• Kahoku Shimpo


Mami Kondo loves bears.

She is the first bear researcher to be hired by Akita Prefecture to resolve the problem of bears eating crops and livestock and, in some cases, attacking people.

“I want to create a future in which people co-exist with bears,” said Kondo.

Kondo, 36, often visits cities such as Kazuno and Odate, where the prefecture hosts lectures on how to cope with farm damage caused by bears. She tries to make proposals based on the situations local residents are facing.

“Keep your crops in check and don’t leave dead livestock as is,” she says in those lectures, with passion in her voice. “Bring your radio or bells so that you won’t face bears in the mountains.”

Born and raised in Tsu, Mie Prefecture, where there are few bears, Kondo used to adore large African animals such as lions and giraffes as a child.

When she went to Gifu University, where she studied to become a veterinarian, she joined an Asian black bears research group so she could be with wild animals. Along with other researchers, she would place tracking devices on bears to find out where they live and move around. At the same time, she was faced with local residents who despised bears because they would eat their crops.

She was intrigued by the fact that people have perspectives that are poles apart on such a familiar animal.

Mami Kondo was hired by Akita Prefecture to resolve the problem of bears eating crops and livestock. | KAHOKU SHIMPO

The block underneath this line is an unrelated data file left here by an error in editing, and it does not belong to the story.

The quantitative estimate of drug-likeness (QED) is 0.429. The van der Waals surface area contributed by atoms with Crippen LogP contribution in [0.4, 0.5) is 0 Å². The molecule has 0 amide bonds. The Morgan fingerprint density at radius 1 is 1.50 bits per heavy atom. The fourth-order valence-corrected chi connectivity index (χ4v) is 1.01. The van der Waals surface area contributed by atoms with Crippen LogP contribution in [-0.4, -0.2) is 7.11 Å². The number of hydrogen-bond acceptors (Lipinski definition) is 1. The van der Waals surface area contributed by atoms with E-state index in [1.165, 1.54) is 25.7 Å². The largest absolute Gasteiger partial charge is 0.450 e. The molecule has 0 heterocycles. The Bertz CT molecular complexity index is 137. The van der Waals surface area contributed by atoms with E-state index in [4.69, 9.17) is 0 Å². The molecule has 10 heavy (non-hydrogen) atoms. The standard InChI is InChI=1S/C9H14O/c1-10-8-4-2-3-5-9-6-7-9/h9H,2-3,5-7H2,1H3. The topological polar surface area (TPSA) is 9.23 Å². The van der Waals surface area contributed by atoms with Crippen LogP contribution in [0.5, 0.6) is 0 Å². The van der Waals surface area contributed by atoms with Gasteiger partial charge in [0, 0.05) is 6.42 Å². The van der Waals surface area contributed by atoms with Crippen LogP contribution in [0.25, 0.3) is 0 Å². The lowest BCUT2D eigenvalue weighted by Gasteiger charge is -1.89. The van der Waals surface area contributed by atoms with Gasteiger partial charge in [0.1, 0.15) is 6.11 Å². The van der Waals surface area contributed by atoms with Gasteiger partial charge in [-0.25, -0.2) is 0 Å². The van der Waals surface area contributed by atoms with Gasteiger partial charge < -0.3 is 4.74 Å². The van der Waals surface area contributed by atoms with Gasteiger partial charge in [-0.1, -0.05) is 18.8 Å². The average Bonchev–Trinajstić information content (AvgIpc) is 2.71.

Mami Kondo was hired by Akita Prefecture to resolve the problem of bears eating crops and livestock. | KAHOKU SHIMPO

“On one hand, people love bears like in ‘Winnie the Pooh,’ but on the other, some see them as man-eating monsters,” said Kondo.

When she wrote her thesis on bears, she was fascinated by the fact that such a big animal still lives in Japan.

After she graduated from university in 2011, she went on to work at what is now the Hokkaido Research Organization based in Sapporo to study brown bears for the next nine years.

In the Tohoku region, there are many bears and reports of bears eating crops and livestock. But what had concerned Kondo was that there are no bear experts at local governments tasked with coping with the problem.

So when Kondo found out that Akita Prefecture was looking to hire a bear specialist, she jumped at the opportunity.

“I wanted to use my expertise to prevent any damage to human beings,” she said.

In Akita Prefecture, a bear attacked a calf in a barn in August. Normally, bears are timid so they don’t go into barns, suggesting that humans are lowering their guard against them.

“It has come to a point where there could be victims” attacked by bears any day, Kondo said.

Due to depopulation and changes in lifestyles, local residents are no longer taking proper care of the mountains, which some believe is causing bears to roam around places where they haven’t in the past.

But people in Akita have been living with bears for as long as they can remember.

“If each and every one properly understands bears, we can coexist,” said Kondo.

This section features topics and issues from the Tohoku region covered by the Kahoku Shimpo, the largest newspaper in Tohoku. The original article was published Oct. 12.

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